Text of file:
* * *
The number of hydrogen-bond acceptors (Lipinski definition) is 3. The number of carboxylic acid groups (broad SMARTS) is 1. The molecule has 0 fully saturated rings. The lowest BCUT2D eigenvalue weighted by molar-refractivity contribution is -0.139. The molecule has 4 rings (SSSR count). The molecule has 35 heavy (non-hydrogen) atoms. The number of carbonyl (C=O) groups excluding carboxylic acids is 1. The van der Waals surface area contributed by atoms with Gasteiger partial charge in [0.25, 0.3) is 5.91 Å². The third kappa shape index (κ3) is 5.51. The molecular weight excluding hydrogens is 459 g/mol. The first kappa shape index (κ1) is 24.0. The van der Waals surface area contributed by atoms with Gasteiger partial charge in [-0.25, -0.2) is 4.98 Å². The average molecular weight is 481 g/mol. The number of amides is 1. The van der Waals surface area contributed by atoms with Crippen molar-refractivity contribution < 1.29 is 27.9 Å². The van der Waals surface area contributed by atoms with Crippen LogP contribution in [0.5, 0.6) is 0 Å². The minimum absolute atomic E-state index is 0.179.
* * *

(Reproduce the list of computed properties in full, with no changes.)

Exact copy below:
The number of hydrogen-bond acceptors (Lipinski definition) is 3. The number of carboxylic acid groups (broad SMARTS) is 1. The molecule has 0 fully saturated rings. The lowest BCUT2D eigenvalue weighted by molar-refractivity contribution is -0.139. The molecule has 4 rings (SSSR count). The molecule has 35 heavy (non-hydrogen) atoms. The number of carbonyl (C=O) groups excluding carboxylic acids is 1. The van der Waals surface area contributed by atoms with Gasteiger partial charge in [0.25, 0.3) is 5.91 Å². The third kappa shape index (κ3) is 5.51. The molecular weight excluding hydrogens is 459 g/mol. The first kappa shape index (κ1) is 24.0. The van der Waals surface area contributed by atoms with Gasteiger partial charge in [-0.25, -0.2) is 4.98 Å². The average molecular weight is 481 g/mol. The number of amides is 1. The van der Waals surface area contributed by atoms with Crippen molar-refractivity contribution < 1.29 is 27.9 Å². The van der Waals surface area contributed by atoms with Crippen LogP contribution in [0.5, 0.6) is 0 Å². The minimum absolute atomic E-state index is 0.179.